Their The Gun Club/Thee Oh Sees informed garage rock has a pleasing bounce to it. It's hard not to curl your top lip as you nod along to "Lose Yourself" (a live favourite) or strut around all sassy to "Sinners". There's not a whisper of a weak track and their side ends with the skewed, leopard skin jacket stomp of "Night of the Wailers", a song that in a fair world would be hastening brothel-creepered feet to limbo lounge dance-floors up and down the land:
The Wharves are from London and I've only seen them once (the night Andy Murray won Wimbledon so I was in decidedly good cheer!) and they were exceptional. I admired their ability to meld influences as mutually exclusive as, say, Pentangle, Black Sabbath and classic harmony-driven girl-group pop into a sort of pagan post-punk that, well, worked. It felt brave and, much as I love straight-up, empty-headed garage rock or winsome, jangling pop, it was encouraging to hear a group forging a new sound. If it alienates the hispters all well and good. Who needs those duds anyway? While they're sucking their cheeks in I'll have pupils the size of saucers from the sheer wired-ness of "Unhand Me" and the groovy, metallic sway of "Woodchip". I can't think of any other group past or present who sound like The Wharves. All credit to Soft Power for backing them.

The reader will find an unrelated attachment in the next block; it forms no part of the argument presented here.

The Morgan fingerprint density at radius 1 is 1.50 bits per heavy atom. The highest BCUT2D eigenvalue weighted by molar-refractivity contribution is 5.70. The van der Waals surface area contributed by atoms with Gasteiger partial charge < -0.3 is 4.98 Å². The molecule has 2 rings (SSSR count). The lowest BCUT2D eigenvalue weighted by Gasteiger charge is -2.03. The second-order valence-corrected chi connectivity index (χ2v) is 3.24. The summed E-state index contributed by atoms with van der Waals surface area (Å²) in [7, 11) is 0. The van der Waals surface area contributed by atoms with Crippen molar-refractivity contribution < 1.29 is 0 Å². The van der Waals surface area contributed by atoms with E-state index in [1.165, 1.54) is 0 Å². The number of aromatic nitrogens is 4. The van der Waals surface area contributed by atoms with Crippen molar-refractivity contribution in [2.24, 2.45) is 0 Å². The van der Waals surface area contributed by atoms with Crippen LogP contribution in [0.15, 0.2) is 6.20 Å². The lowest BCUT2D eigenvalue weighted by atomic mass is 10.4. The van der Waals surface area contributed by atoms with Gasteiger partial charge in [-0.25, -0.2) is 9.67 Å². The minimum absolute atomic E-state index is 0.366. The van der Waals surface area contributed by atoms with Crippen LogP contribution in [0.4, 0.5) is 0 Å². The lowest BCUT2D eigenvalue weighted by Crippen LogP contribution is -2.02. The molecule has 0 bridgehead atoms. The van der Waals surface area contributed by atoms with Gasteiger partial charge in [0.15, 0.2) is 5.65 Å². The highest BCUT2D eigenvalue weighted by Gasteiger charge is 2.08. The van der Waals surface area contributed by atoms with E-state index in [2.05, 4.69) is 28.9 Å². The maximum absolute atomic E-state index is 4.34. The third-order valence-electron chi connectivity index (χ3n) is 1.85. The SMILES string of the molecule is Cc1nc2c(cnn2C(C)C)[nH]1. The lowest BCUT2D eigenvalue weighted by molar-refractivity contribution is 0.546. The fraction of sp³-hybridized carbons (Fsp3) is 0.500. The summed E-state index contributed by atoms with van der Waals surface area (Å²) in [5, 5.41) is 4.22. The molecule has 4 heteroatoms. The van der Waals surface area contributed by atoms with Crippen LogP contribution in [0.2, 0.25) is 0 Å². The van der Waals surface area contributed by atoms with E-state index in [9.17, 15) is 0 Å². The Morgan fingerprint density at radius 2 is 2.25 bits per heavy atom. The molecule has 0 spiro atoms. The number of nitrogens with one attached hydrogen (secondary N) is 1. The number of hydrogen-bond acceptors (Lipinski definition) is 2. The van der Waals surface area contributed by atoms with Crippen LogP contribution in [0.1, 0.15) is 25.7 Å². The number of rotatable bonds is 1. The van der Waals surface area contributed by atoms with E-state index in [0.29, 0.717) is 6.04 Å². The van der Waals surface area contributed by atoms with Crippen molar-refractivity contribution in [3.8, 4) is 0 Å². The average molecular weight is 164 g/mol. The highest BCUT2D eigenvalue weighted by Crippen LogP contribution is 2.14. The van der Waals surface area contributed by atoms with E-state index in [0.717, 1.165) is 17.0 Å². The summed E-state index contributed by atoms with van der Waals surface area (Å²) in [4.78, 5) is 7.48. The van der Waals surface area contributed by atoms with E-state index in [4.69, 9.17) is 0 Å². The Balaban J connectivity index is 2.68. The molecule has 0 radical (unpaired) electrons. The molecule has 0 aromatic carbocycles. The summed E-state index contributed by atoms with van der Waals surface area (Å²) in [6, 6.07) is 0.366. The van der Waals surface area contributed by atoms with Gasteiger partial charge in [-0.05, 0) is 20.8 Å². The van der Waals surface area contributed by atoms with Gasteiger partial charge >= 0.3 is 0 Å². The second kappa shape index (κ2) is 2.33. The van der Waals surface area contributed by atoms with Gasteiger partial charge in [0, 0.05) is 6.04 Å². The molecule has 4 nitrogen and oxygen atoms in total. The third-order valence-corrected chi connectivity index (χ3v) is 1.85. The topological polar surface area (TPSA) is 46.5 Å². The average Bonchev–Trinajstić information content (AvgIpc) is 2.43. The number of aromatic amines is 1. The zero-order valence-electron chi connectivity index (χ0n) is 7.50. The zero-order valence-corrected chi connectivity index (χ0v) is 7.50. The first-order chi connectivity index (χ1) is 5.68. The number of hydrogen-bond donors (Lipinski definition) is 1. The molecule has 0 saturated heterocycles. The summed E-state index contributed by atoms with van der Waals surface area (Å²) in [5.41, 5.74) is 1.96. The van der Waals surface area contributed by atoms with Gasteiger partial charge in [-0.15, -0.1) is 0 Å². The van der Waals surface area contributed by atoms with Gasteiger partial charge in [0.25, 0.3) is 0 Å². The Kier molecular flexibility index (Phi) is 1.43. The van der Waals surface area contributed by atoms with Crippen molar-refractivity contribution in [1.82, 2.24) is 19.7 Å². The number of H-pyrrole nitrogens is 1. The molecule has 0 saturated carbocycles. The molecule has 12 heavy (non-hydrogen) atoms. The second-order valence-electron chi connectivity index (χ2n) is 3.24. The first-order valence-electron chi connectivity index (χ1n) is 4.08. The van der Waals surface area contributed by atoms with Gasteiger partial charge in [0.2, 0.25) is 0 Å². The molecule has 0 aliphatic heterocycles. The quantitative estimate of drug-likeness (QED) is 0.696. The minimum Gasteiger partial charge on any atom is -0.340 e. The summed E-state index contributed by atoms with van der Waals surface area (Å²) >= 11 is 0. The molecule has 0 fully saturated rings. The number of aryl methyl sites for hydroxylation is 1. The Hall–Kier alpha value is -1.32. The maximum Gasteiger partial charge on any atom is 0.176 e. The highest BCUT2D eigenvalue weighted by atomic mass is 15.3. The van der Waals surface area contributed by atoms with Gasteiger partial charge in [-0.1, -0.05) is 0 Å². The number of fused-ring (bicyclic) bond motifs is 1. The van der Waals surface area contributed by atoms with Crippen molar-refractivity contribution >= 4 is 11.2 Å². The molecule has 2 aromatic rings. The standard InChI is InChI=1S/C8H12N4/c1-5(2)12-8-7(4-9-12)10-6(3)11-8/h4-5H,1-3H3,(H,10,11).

Stream the whole record at the Soft Power Records bandcamp page then wait excitedly for it to be released on vinyl on 25th November!
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